FLINT (WWJ/AP) – The election of new City Council members might break an impasse and lead to a long-term deal over drinking water in Flint, Michigan.

The state has been asking a federal judge to allow Flint’s mayor to bypass the council and approve a 30-year agreement with the Great Lakes Water Authority. It’s part of a strategy to get the city past a lead contamination crisis.

Judge David Lawson said Thursday he’ll postpone a hearing until Nov. 20, a week after five new council members take office.

Lawson had ordered the former council to come up with a long-term water source by Oct. 23. Instead, the council asked for more time.

Flint was under state control when it switched from Detroit’s water system to the Flint River in 2014 to save money. The river water was not properly treated to prevent pipe corrosion. Toxic lead from old plumbing leached into the water system, causing elevated levels in children and leaving residents to drink and bathe with bottled or filtered water.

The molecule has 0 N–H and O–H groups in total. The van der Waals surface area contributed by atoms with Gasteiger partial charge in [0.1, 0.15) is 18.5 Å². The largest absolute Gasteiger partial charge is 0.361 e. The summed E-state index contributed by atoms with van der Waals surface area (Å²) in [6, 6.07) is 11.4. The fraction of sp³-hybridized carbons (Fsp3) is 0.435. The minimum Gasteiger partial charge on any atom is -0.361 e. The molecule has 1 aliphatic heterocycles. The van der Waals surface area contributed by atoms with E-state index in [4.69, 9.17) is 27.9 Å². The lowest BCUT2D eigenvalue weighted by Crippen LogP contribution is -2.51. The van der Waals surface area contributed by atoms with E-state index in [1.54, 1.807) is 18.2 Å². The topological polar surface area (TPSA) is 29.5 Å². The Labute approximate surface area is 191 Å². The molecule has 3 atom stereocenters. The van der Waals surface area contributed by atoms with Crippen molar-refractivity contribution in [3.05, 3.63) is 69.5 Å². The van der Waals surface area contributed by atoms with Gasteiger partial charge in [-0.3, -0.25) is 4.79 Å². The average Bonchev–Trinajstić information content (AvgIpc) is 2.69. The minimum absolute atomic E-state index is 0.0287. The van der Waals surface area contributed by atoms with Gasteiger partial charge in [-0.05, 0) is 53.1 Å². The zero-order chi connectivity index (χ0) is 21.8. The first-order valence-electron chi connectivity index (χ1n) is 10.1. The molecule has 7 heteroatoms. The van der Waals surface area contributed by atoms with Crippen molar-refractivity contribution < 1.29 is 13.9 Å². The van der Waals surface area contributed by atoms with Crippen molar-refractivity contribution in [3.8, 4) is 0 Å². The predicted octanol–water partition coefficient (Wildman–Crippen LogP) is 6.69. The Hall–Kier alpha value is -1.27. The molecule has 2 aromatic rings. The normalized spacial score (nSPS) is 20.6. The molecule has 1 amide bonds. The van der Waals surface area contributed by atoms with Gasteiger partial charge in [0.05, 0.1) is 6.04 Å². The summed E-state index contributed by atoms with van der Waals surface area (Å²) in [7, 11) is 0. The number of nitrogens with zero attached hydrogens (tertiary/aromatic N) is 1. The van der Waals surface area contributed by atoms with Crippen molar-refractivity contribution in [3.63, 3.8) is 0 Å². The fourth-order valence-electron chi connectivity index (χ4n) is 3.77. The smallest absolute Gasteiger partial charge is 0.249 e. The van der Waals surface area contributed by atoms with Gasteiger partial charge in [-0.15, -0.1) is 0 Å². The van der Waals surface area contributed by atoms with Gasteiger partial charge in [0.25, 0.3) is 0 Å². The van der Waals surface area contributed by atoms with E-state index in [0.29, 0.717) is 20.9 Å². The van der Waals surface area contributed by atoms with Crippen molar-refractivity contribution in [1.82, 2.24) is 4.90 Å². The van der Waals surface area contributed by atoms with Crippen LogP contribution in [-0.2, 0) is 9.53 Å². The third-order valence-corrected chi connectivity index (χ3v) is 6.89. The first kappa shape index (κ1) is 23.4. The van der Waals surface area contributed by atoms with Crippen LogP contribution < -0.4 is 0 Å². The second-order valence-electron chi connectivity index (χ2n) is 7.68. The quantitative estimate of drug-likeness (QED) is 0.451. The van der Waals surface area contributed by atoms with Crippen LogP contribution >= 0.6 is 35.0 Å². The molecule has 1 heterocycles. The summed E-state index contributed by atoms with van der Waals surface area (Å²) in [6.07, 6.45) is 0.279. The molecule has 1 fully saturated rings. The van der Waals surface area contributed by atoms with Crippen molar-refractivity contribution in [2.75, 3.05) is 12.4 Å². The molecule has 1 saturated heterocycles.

During the public health emergency, E. coli was detected along with high levels of a carcinogenic disinfectant byproduct. Experts suspect a deadly Legionnaires’ disease outbreak was tied to the water.

The city has since returned to Detroit’s system.

© Copyright 2017 CBS Broadcasting Inc. All Rights Reserved. The Associated Press contributed to this report.

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